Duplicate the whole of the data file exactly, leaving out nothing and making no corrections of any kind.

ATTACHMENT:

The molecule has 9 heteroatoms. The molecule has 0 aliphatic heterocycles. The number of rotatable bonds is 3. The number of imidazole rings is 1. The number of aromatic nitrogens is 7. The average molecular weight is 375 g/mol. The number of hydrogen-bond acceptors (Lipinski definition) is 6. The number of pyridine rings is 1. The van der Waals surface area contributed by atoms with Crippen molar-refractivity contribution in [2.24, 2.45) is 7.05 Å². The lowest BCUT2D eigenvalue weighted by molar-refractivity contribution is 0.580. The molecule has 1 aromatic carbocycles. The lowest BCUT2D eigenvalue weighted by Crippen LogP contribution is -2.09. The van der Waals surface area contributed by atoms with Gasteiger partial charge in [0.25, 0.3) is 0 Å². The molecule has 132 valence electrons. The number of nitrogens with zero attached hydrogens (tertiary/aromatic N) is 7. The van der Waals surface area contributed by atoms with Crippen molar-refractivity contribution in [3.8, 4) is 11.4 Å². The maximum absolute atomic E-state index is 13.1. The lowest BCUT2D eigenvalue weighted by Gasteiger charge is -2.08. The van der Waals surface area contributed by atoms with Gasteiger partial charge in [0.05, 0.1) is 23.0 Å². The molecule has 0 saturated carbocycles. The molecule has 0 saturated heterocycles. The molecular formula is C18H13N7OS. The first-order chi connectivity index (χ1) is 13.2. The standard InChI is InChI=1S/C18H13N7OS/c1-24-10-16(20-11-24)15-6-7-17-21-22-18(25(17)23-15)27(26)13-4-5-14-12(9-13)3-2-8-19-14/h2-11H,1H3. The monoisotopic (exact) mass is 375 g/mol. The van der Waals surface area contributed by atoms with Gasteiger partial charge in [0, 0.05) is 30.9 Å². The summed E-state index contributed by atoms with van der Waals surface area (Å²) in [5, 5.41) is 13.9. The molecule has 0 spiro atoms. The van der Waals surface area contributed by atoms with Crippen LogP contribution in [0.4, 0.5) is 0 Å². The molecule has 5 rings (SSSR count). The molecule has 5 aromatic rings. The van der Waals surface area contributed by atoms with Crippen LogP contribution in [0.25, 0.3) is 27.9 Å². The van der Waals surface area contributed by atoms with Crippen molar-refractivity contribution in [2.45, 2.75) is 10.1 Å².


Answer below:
The molecule has 9 heteroatoms. The molecule has 0 aliphatic heterocycles. The number of rotatable bonds is 3. The number of imidazole rings is 1. The number of aromatic nitrogens is 7. The average molecular weight is 375 g/mol. The number of hydrogen-bond acceptors (Lipinski definition) is 6. The number of pyridine rings is 1. The van der Waals surface area contributed by atoms with Crippen molar-refractivity contribution in [2.24, 2.45) is 7.05 Å². The lowest BCUT2D eigenvalue weighted by molar-refractivity contribution is 0.580. The molecule has 1 aromatic carbocycles. The lowest BCUT2D eigenvalue weighted by Crippen LogP contribution is -2.09. The van der Waals surface area contributed by atoms with Gasteiger partial charge in [0.25, 0.3) is 0 Å². The molecule has 132 valence electrons. The number of nitrogens with zero attached hydrogens (tertiary/aromatic N) is 7. The van der Waals surface area contributed by atoms with Crippen molar-refractivity contribution in [3.8, 4) is 11.4 Å². The maximum absolute atomic E-state index is 13.1. The lowest BCUT2D eigenvalue weighted by Gasteiger charge is -2.08. The van der Waals surface area contributed by atoms with Gasteiger partial charge in [0.05, 0.1) is 23.0 Å². The molecule has 0 saturated carbocycles. The molecule has 0 saturated heterocycles. The molecular formula is C18H13N7OS. The first-order chi connectivity index (χ1) is 13.2. The standard InChI is InChI=1S/C18H13N7OS/c1-24-10-16(20-11-24)15-6-7-17-21-22-18(25(17)23-15)27(26)13-4-5-14-12(9-13)3-2-8-19-14/h2-11H,1H3. The monoisotopic (exact) mass is 375 g/mol. The van der Waals surface area contributed by atoms with Gasteiger partial charge in [0, 0.05) is 30.9 Å². The summed E-state index contributed by atoms with van der Waals surface area (Å²) in [5, 5.41) is 13.9. The molecule has 0 spiro atoms. The van der Waals surface area contributed by atoms with Crippen LogP contribution in [0.4, 0.5) is 0 Å². The molecule has 5 rings (SSSR count). The molecule has 5 aromatic rings. The van der Waals surface area contributed by atoms with Crippen LogP contribution in [0.25, 0.3) is 27.9 Å². The van der Waals surface area contributed by atoms with Crippen molar-refractivity contribution in [2.45, 2.75) is 10.1 Å².